The Gull-billed Tern Gelochelidon nilotica is a worldwide species. The latin name is from ancient Greek gelao = to laugh, and khelidon = swallow. The nilotica part is from Latin and means “of the Nile”. This species is very similar to the Sandwich Tern (Sterna sandvicensis) species and is often mistaken with it.
- Latin name: Gelochelidon nilotica (Sterna nilotica)
- Order: Charadriiformes
- Family: Lariade
- Length: 35-42 cm
- Weight: 150-295 gr
- Wingspan: 76-86 cm
- IUCN Status: Least concern
Important: Birds species have different identifying features depending on sex, age and season.
Eye color: Dark brown, black
Beak: Short heavy black beak
Leg color: Brownish-orange to black
Feather colors: Black, grey, white
Gull-billed Terns are opportunistic feeders on many kinds of terrestrial and aquatic animals. They are more insectivorous than other tern species and can feed on grasshoppers, dragonflies, moths, grubs, spiders and earthworms). Occasionally, they also feed on amphibians, fish, small mammals, and occasionally chicks of other birds. Agile in flight they often capture flying insects over estuaries, mudflats, coastal lagoons and agricultural fields and pastures. Gull-billed Terns rarely plunge-dives for fish like others tern species do.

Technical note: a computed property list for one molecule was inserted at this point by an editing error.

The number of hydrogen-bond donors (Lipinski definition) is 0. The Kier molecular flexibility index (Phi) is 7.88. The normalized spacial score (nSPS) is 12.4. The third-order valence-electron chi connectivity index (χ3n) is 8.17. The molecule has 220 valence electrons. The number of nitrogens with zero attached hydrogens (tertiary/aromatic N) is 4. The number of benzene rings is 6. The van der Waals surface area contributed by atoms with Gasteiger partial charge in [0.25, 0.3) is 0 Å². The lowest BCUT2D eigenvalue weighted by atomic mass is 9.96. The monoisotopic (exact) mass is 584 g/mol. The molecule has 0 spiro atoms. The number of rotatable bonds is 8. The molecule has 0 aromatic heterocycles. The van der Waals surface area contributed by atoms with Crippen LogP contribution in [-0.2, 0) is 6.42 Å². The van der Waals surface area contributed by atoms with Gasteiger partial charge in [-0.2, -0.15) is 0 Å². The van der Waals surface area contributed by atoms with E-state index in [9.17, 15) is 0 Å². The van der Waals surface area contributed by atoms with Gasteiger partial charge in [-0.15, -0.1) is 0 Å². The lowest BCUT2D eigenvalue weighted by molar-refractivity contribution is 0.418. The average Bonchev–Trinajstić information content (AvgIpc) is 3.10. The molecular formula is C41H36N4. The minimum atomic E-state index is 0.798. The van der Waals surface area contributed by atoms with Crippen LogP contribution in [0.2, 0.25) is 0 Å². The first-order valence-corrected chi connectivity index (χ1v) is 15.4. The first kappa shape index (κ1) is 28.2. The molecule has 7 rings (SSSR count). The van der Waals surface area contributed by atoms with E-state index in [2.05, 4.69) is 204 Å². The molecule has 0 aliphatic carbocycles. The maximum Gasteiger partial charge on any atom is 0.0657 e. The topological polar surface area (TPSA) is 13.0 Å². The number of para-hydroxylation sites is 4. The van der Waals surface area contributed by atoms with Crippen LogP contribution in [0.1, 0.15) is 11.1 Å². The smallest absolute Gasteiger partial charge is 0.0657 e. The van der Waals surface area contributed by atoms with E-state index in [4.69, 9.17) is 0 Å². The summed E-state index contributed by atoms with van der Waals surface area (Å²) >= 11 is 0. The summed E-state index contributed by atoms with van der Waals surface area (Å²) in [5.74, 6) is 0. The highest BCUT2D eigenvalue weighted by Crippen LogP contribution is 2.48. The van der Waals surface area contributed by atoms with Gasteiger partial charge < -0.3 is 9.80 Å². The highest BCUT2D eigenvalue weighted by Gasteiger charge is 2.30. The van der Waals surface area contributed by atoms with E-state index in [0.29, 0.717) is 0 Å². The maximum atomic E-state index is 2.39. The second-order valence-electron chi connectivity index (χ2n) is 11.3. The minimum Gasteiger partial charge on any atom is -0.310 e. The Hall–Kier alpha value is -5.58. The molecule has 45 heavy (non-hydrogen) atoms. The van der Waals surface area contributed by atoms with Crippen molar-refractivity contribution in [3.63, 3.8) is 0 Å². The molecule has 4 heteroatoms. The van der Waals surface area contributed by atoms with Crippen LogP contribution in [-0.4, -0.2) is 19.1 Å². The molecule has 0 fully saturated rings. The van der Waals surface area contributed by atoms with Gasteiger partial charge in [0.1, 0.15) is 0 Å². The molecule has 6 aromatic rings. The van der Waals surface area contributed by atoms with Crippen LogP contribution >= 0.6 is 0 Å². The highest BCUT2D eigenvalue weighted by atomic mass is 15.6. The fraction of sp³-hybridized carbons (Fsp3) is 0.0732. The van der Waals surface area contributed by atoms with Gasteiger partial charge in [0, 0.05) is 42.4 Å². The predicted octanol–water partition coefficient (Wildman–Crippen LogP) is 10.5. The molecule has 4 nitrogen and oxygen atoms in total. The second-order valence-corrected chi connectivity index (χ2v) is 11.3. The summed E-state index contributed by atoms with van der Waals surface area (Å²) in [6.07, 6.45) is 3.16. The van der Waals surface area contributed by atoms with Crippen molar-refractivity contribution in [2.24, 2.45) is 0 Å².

Gull-billed Terns are essentially monogamous with long-term pair bonds. The nest areas range from sandy areas on barrier beaches to shell banks in coastal lagoons to saltmarsh islands. One egg per day is laid and that usual duration for full clutch is 6 day. The incubation of 2-3 eggs (creamy brown with some black patches) lasts at around 22-23 days. The juveniles will reach the fledgling stage, first flight, at around 30 days.
The most common call given by adults is 2-noted, slightly upslurred kay-wek. The sound is crescendo. Audible as low, evenly trilled, appears to accompany the early nest-initiation activities, the « sound » p-r-r-r-r- it is also used during the reproduction season.
Source: Illustration by Ian Willis.